NIV dependent child....when to refer paediatric respiratory physician

26 Aug 2023 10:40 11:10
Anna Marie Nathan Speaker Malaysia

There is an exponential increase in the use of non-invasive ventilation (NIV) and invasive-ventilation in children globally. The lack of accessibility to Paediatric Respiratory Physicians, high cost to provide this treatment and huge burden of care to the families, are issues in Malaysia that hinder the early and efficient provision of this service.

Any child who requires respiratory support after about 2-4 weeks of being in a stable clinical state, without any acute diseases that need treatment should be considered for home NIV.

LT-NIV is considered for conditions that affect respiratory-muscle performance (alterations in central respiratory drive or neuromuscular function) and/or impose an excessive respiratory load (airway obstruction, lung disease, or chest-wall anomalies).

The following is a list of respiratory diseases and recommended respiratory support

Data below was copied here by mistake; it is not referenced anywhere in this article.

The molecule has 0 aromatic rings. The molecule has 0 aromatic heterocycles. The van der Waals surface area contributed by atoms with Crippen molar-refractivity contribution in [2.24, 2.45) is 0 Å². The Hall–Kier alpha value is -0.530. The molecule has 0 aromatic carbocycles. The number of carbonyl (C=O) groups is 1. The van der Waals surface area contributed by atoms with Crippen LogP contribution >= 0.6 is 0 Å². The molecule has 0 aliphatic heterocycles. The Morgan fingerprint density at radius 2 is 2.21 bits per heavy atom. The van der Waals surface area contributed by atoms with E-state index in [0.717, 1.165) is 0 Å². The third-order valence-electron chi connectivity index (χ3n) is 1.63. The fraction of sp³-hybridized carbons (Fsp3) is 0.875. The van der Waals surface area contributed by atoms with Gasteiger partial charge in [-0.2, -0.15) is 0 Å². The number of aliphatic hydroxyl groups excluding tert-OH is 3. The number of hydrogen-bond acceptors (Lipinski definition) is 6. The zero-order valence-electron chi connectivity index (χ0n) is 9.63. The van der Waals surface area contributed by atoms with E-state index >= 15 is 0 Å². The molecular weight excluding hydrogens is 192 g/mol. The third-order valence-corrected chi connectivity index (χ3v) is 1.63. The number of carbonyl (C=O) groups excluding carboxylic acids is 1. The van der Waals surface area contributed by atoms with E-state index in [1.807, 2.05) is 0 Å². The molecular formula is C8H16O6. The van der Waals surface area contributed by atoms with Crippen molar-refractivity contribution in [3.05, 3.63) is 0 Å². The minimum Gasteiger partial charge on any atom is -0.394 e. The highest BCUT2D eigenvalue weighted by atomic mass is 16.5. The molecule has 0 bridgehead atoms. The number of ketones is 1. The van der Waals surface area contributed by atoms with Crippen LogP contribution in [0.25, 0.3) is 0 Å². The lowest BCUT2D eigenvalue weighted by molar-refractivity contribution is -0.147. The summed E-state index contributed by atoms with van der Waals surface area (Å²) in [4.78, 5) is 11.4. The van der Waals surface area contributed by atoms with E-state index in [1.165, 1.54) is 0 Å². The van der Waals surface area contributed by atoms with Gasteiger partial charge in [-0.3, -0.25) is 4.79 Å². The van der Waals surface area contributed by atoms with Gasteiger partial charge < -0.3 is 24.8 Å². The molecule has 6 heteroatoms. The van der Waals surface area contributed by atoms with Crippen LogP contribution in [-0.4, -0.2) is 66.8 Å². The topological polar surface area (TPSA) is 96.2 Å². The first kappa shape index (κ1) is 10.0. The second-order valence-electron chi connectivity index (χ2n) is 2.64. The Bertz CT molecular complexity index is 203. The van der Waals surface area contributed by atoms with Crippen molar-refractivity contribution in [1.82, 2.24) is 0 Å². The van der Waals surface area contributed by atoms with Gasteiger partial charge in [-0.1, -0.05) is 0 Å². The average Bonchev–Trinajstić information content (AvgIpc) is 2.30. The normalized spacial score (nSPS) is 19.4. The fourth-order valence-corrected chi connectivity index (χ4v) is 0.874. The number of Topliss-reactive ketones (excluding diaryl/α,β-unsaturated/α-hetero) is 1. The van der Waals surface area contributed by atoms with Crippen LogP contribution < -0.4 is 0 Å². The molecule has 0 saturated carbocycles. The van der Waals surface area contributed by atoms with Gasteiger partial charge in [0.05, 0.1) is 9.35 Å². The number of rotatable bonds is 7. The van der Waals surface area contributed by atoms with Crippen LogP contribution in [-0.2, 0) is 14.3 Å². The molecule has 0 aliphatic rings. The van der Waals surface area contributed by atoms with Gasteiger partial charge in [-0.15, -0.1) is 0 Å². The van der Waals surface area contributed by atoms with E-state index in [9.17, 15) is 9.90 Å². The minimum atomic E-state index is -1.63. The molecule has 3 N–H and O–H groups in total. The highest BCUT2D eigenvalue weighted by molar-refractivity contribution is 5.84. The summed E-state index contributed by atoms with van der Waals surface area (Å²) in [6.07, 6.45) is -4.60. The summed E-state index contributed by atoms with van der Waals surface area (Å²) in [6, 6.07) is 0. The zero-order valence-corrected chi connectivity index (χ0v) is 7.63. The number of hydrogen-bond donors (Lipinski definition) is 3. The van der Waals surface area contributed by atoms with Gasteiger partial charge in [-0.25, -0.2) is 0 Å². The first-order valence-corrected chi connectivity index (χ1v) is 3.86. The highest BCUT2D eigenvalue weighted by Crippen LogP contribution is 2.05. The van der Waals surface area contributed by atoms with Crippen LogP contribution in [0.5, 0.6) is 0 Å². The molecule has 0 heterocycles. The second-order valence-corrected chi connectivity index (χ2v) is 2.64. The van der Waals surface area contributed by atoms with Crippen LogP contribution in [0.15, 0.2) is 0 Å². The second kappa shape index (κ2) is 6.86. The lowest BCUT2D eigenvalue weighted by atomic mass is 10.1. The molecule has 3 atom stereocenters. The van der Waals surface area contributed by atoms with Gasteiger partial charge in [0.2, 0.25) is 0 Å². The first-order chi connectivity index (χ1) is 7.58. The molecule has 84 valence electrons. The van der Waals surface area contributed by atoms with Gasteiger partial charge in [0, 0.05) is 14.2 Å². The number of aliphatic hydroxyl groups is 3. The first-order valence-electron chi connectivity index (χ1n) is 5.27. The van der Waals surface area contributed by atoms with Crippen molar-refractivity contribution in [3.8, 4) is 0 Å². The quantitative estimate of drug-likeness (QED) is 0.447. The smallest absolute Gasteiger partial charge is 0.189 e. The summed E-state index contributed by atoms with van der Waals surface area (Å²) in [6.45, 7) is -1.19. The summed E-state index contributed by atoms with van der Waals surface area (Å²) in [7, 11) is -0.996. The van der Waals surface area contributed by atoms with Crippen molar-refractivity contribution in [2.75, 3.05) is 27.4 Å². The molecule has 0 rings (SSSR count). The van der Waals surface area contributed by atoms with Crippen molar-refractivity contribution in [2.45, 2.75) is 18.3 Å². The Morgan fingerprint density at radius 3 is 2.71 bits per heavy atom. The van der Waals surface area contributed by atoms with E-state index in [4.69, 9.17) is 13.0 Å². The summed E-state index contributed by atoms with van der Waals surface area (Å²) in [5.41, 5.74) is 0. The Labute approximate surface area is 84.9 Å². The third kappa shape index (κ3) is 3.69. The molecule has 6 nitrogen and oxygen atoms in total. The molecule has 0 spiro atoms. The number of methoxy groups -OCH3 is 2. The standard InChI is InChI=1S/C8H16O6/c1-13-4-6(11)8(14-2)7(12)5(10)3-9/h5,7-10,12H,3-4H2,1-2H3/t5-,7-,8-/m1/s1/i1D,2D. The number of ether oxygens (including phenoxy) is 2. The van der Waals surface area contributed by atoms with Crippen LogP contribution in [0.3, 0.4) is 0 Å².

1. Lung parenchymal disease (e.g. bronchopulmonary dysplasia, chILD, severe bronchiectasis: oxygen ± NIV
  2. Neuromuscular disease( e.g. Duchenne’s muscular dystrophy, Spinal Muscular Atrophy): NIV
  3. Alveolar hypoventilation ( e.g. severe kyphoscoliosis, spondylothoracic dysplasias , post-severe pneumonia ): NIV
  4. Upper airway obstruction (e.g. Down syndrome, Craniosynostosis, Pierre Robin): CPAP
  5. Lower airway obstruction (e.g. tracheobronchomalacia, post-infectious bronchiolitis obliterans, vascular ring ) : CPAP/NIV  ±oxygen
  6. Central hypoventilation (e.g. Congenital Central Hypoventilation Syndrome): tracheostomy+ ventilator

Relative contraindications for home NIV include the inability of the local medical infrastructure to support home NIV and poor motivation or inability of the patient/caregivers to cooperate or understand recommendations. Anatomic abnormalities that interfere with interface fitting, inability to protect the lower airways due to excessive airway secretions and/or severely impaired swallowing, or failure of LTNIV to support respiration can lead to considering invasive ventilation via tracheostomy

Conclusion:  General paediatricians need to learn how to identify patients who will benefit from home NIV as the hospital is not a suitable place for a child to grow in.

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